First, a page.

EEtimes reports that Hewlett-Packard researchers are exploring ways to make their memristor the centerpiece of a future server design. In addition, the company determined low power processors such as those based on ARM cores are superior for some data center workloads. HP Labs is working on a new kind of chip called a nanostore. A nanostore is essentially a 3-D stack of processor cores married to non-volatile memory cores such as HP’s memristors.
HP experiments show that early nanostores offer a factor of ten better performance for the same energy or dollars. Early work in 3-D stacks and memristors indicates that more factors better performance should be achievable.
Partha Ranganathan believes it could take five years before nanostore devices are ready for commercial use. He plans to publish papers this year on both nanostores and a more near-term idea for a low-power processor board he calls a microblade.
From Microprocessors to nanostores: building blocks for the data-centric future and Memristor-based Efficient System Architecturesfor Data-centric Data Centers are articles that are published or soon will be.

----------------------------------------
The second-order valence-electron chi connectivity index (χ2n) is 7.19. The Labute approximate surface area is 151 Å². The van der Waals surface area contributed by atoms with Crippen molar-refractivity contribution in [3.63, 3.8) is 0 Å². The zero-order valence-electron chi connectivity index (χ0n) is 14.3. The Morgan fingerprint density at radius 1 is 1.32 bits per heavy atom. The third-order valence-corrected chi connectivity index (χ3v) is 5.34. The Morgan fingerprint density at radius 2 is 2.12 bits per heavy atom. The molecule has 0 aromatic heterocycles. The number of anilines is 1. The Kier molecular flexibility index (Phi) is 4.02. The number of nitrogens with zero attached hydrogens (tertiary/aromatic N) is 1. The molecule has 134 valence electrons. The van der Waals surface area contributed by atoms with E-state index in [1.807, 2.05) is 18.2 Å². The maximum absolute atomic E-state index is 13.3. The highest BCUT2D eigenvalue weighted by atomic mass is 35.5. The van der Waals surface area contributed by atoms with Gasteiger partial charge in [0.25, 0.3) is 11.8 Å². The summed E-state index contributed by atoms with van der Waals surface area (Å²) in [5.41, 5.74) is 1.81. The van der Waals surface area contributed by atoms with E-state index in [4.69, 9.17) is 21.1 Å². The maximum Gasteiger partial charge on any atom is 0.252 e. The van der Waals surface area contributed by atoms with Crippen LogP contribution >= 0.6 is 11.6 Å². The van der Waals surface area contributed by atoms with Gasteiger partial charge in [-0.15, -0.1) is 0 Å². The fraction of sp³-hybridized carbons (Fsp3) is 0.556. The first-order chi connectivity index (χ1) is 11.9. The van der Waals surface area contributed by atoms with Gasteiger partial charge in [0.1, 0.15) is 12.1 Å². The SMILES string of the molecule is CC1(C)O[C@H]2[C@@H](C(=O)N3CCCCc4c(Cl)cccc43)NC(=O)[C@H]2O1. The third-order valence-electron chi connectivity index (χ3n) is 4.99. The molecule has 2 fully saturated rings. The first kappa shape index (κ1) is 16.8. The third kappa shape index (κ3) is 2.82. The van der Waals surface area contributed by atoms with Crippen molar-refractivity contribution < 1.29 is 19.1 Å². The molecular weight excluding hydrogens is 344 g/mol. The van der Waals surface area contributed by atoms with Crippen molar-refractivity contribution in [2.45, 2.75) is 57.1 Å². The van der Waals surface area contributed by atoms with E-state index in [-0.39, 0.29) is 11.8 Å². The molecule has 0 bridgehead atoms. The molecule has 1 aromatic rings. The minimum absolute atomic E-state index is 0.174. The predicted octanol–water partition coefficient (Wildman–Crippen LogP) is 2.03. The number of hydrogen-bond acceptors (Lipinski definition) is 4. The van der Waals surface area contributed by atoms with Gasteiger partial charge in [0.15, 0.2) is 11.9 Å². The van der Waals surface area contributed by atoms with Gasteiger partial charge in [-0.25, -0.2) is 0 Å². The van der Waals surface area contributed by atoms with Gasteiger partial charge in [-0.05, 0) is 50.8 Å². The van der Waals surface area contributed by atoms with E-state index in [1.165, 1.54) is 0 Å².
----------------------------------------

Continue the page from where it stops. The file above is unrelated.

The 2nd Memristor and Memristive Systems Symposium took place from February 2-4, 2010 at Sutardja Dai Hall, UC Berkeley.
Full List of Videos available from the Symposium:
[VIDEO] Conference Opening Remarks (CITRIS)
[VIDEO] Memristor Minds, Leon Chua
[VIDEO] Hybrid CMOS-Memristor Reconfigurable Logic
[VIDEO] Making and Measuring Memristors (Stan Williams HP)
[VIDEO] Peering Inside a Functioning Memristive Device
[VIDEO] Semiconductor Research, Silicon Technology Roadmap
[VIDEO] Memristor Based MCAM as part of System on System Architecture
[VIDEO] Flexible Memristors
[VIDEO] Technology in Ultra Dense Neuromorphic and NonVolatile Memory Architecture
[VIDEO] Memristors, Memcapacitors and Meminductors: From Modeling to Emulation
[VIDEO] Panel Discussion